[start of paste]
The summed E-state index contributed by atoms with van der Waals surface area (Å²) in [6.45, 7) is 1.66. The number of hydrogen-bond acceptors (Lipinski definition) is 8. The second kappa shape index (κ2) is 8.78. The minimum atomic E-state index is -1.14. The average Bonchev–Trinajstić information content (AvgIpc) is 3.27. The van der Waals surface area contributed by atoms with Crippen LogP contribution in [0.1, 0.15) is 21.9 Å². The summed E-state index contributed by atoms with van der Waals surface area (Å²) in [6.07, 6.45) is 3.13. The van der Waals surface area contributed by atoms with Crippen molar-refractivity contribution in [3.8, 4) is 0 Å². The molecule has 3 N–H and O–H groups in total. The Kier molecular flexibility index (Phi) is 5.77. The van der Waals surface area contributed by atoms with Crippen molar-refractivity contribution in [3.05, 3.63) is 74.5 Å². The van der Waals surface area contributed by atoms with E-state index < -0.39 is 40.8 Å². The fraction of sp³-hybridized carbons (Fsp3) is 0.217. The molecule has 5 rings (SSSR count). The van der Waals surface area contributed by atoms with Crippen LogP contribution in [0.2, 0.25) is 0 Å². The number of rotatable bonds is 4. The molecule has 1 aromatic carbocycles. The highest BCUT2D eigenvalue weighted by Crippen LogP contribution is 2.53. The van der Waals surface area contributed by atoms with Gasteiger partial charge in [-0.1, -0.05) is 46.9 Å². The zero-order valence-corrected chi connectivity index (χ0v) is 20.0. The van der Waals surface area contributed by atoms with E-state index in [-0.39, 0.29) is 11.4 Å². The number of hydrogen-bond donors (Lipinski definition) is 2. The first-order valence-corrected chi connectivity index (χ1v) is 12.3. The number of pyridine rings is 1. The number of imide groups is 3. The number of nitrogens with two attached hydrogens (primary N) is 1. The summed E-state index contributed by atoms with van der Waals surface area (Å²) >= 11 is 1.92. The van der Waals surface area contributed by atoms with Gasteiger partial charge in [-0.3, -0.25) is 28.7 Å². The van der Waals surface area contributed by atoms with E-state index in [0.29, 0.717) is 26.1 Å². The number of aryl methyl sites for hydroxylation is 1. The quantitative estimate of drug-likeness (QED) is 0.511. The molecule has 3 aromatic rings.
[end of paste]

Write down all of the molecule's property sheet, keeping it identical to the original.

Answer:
The summed E-state index contributed by atoms with van der Waals surface area (Å²) in [6.45, 7) is 1.66. The number of hydrogen-bond acceptors (Lipinski definition) is 8. The second kappa shape index (κ2) is 8.78. The minimum atomic E-state index is -1.14. The average Bonchev–Trinajstić information content (AvgIpc) is 3.27. The van der Waals surface area contributed by atoms with Crippen LogP contribution in [0.1, 0.15) is 21.9 Å². The summed E-state index contributed by atoms with van der Waals surface area (Å²) in [6.07, 6.45) is 3.13. The van der Waals surface area contributed by atoms with Crippen molar-refractivity contribution in [3.8, 4) is 0 Å². The molecule has 3 N–H and O–H groups in total. The Kier molecular flexibility index (Phi) is 5.77. The van der Waals surface area contributed by atoms with Crippen molar-refractivity contribution in [3.05, 3.63) is 74.5 Å². The van der Waals surface area contributed by atoms with E-state index < -0.39 is 40.8 Å². The fraction of sp³-hybridized carbons (Fsp3) is 0.217. The molecule has 5 rings (SSSR count). The van der Waals surface area contributed by atoms with Crippen LogP contribution in [0.2, 0.25) is 0 Å². The number of rotatable bonds is 4. The molecule has 1 aromatic carbocycles. The highest BCUT2D eigenvalue weighted by Crippen LogP contribution is 2.53. The van der Waals surface area contributed by atoms with Gasteiger partial charge in [-0.1, -0.05) is 46.9 Å². The zero-order valence-corrected chi connectivity index (χ0v) is 20.0. The van der Waals surface area contributed by atoms with E-state index in [-0.39, 0.29) is 11.4 Å². The number of hydrogen-bond donors (Lipinski definition) is 2. The first-order valence-corrected chi connectivity index (χ1v) is 12.3. The number of pyridine rings is 1. The number of imide groups is 3. The number of nitrogens with two attached hydrogens (primary N) is 1. The summed E-state index contributed by atoms with van der Waals surface area (Å²) >= 11 is 1.92. The van der Waals surface area contributed by atoms with Gasteiger partial charge in [-0.3, -0.25) is 28.7 Å². The van der Waals surface area contributed by atoms with E-state index in [0.29, 0.717) is 26.1 Å². The number of aryl methyl sites for hydroxylation is 1. The quantitative estimate of drug-likeness (QED) is 0.511. The molecule has 3 aromatic rings.